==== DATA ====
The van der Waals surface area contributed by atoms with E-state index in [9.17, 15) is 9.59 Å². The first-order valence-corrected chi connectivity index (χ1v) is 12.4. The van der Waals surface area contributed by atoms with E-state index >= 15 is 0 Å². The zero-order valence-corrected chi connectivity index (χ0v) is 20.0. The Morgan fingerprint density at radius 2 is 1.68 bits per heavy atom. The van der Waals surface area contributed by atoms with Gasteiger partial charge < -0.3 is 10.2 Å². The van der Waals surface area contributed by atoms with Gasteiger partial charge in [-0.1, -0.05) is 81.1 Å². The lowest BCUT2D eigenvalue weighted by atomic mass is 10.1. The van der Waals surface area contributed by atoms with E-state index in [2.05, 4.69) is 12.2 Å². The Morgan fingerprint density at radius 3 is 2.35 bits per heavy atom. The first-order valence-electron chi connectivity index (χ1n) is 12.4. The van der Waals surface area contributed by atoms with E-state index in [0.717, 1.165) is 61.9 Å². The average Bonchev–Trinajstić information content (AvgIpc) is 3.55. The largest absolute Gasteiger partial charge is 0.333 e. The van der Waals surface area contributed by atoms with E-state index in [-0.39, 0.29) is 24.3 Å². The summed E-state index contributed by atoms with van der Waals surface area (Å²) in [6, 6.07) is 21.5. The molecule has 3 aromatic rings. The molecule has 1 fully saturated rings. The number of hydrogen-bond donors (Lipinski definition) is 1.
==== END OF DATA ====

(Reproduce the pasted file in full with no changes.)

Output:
The van der Waals surface area contributed by atoms with E-state index in [9.17, 15) is 9.59 Å². The first-order valence-corrected chi connectivity index (χ1v) is 12.4. The van der Waals surface area contributed by atoms with E-state index >= 15 is 0 Å². The zero-order valence-corrected chi connectivity index (χ0v) is 20.0. The Morgan fingerprint density at radius 2 is 1.68 bits per heavy atom. The van der Waals surface area contributed by atoms with Gasteiger partial charge < -0.3 is 10.2 Å². The van der Waals surface area contributed by atoms with Gasteiger partial charge in [-0.1, -0.05) is 81.1 Å². The lowest BCUT2D eigenvalue weighted by atomic mass is 10.1. The van der Waals surface area contributed by atoms with E-state index in [2.05, 4.69) is 12.2 Å². The Morgan fingerprint density at radius 3 is 2.35 bits per heavy atom. The first-order valence-electron chi connectivity index (χ1n) is 12.4. The van der Waals surface area contributed by atoms with E-state index in [0.717, 1.165) is 61.9 Å². The average Bonchev–Trinajstić information content (AvgIpc) is 3.55. The largest absolute Gasteiger partial charge is 0.333 e. The van der Waals surface area contributed by atoms with E-state index in [-0.39, 0.29) is 24.3 Å². The summed E-state index contributed by atoms with van der Waals surface area (Å²) in [6, 6.07) is 21.5. The molecule has 3 aromatic rings. The molecule has 1 fully saturated rings. The number of hydrogen-bond donors (Lipinski definition) is 1.